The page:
- The Washington Times - Friday, August 4, 2006

Correctly convinced his team was going nowhere during an early-season meltdown that included losses by 39, 25 and 35 points, Brandon Lloyd called his agent, David Dunn, requesting an immediate exit from the San Francisco 49ers.

But because Lloyd was the 49ers’ best receiver and in-season trades involving quality players are an anomaly, he was told to sit tight and compete.

“David said he wouldn’t talk to me about it until after the season,” Lloyd said. “I remember him saying, ‘Help yourself.’ And the last month, after each game, I was like, ‘Only four left, only three left, only two left …’”

Lloyd did help himself with a team-leading 48 catches, 733 receiving yards and five touchdowns that helped land him on the Washington Redskins via trade and a contract extension that included a $10million signing bonus.

Now Lloyd, along with fellow newcomer Antwaan Randle El, must help jump-start a Redskins passing offense that ranked 21st in the NFL last season with only two real threats (Santana Moss and Chris Cooley).

“Besides [Indianapolis’] Reggie Wayne, I thought Brandon Lloyd was one of the most underrated receivers in the NFL,” Redskins running back Clinton Portis said. “He’s someone who can really help Santana.”

That he’s in a position to help Moss comes as a surprise for Lloyd, 25, who was acquired for a third-round pick this spring and a fourth-round pick next year.

On the sideline for the 49ers’ 52-17 loss to the Redskins last October, Lloyd was impressed with the opportunities Moss and David Patten were given. He wanted to be a part of that.

“[Dunn] told me, ‘I don’t know if [the Redskins] can do it because they have a lot of money tied up in receivers — worry about the other teams,’” Lloyd said. “But when they said they’d do a deal regardless of the CBA, that eliminated everybody.”

Although the Redskins are glad to have Lloyd and he’s giddy to be here, the fact that the 49ers jettisoned their best receiver merits documentation.

According to published reports before Lloyd was traded, several San Francisco defensive players told coach Mike Nolan the team would be better off without him. In early November, Lloyd and Nolan had two private meetings after he criticized quarterback Cody Pickett for a bad throw against Chicago and got into a sideline argument with receivers coach Jerry Sullivan that was televised by FOX.

The next day, Lloyd said, Nolan told him he had thrown Pickett “to the wolves” by calling him out publicly.

Eight months later, Lloyd said, “Coach Nolan threw me under the bus, big time. On that play, if I ran the wrong route, I would have stood up and taken the blame. I didn’t need to be made the scapegoat on that play.”

Redskins defensive end Andre Carter, who was with the 49ers then, said he wasn’t one of the defensive players who met with Nolan about Lloyd.

“It’s tough to say [what happened],” Carter said. “I don’t know what was going on, but day in and day out, what I saw was that he busted his hump to get the job done.”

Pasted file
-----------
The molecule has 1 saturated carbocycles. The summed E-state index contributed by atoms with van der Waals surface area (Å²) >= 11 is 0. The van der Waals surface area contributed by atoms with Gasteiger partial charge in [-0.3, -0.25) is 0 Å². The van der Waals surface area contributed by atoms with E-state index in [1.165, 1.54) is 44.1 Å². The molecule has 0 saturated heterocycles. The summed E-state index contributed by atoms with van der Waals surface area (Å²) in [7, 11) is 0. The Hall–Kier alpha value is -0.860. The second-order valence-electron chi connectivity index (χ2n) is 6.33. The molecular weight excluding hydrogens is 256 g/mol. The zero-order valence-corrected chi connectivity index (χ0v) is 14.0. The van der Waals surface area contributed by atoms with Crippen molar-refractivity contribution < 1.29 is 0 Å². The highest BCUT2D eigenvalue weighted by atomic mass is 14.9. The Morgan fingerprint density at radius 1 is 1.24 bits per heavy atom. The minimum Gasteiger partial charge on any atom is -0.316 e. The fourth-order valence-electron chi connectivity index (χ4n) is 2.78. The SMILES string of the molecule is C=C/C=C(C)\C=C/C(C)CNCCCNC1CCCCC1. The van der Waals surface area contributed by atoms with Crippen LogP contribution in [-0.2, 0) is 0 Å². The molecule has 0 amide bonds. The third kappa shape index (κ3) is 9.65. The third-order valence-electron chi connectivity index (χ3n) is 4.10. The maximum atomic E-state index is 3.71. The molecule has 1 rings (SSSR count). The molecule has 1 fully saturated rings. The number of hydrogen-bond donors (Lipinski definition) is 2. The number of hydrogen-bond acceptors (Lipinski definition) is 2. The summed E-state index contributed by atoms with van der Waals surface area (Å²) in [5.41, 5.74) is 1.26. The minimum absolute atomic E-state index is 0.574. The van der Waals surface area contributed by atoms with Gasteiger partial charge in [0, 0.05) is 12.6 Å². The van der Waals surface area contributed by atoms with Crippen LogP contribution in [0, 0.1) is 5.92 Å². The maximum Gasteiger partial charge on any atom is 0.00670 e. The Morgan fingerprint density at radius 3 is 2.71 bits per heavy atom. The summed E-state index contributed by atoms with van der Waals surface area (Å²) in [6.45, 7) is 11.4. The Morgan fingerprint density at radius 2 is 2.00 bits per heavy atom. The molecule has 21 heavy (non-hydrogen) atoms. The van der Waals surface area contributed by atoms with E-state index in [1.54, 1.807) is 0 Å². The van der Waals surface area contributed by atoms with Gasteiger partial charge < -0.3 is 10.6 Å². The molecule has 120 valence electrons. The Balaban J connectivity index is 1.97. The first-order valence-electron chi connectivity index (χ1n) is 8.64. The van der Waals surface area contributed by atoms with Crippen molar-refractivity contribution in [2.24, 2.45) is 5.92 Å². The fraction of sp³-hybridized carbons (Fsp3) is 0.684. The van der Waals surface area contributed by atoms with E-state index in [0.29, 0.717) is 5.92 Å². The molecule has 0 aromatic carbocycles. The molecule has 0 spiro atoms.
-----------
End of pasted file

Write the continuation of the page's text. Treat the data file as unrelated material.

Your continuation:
Lloyd also scoffed at the reputation he got in San Francisco as a player who makes the spectacular look easy but the easy look difficult.

“I made the most of what I had,” he said. “Reporters will say, ‘Brandon didn’t step up, Brandon makes the big play but he drops the ball.’ That’s nonsense. I’ve got the DVD that got me here. The Redskins coaches were studying it, and nobody has it. Every ball that came my way is on that DVD — 129 balls, 49 receptions and six drops …”

Lloyd leaned forward in his chair for emphasis.

“Six! Six! And I gave them two — when I went up high for the ball and it went off my hands. I counted those as drops. Six! … The reputation sticks because people who don’t know the game feel that way. But the people who make the decisions know. That’s why I’m here. They know their stuff.”

Apparently undeterred by the controversy, the Redskins, desperate for a play-making complement to Moss, acquired Lloyd on March 12.

The Redskins hope Lloyd gives them a deep threat opposite Moss and can navigate the middle of the field. Lloyd’s 15.3-yards a catch last year tied for 10th among receivers with at least 45 receptions. Moss was second at 17.7.

“You can’t have too many of those guys,” offensive coordinator Don Breaux said. “When we’ve been really good around here, we’ve had three playmakers at the three receiver positions.”

Redskins assistant head coach-defense Gregg Williams remembers game-planning for Lloyd last season.

“We thought we had to stop him,” said Williams, whose unit limited Lloyd to two catches for 43 yards. “We thought he was a guy that we had to game plan for because he can make the rare, big play. We knew he was highly capable of igniting their offense with a great catch. He’s got as good a pair of hands and is as athletic when the ball is in the air as any receiver in the league.”

Not bad for a guy who was the 13th receiver drafted in 2004 — behind a group that included Charles Rogers, Bryant Johnson and the Redskins’ Taylor Jacobs. Lloyd has developed into arguably the second-best receiver from that class, behind only Arizona’s Anquan Boldin. Lloyd had 14 catches as a rookie and 43 catches and six touchdowns in 2004.

“When I got drafted, I was put in a good position as far as getting an opportunity to play early,” he said. “Guys that got drafted before me haven’t seen the kind of payday that I saw this time around. If you put the work in, it’ll pay off.”

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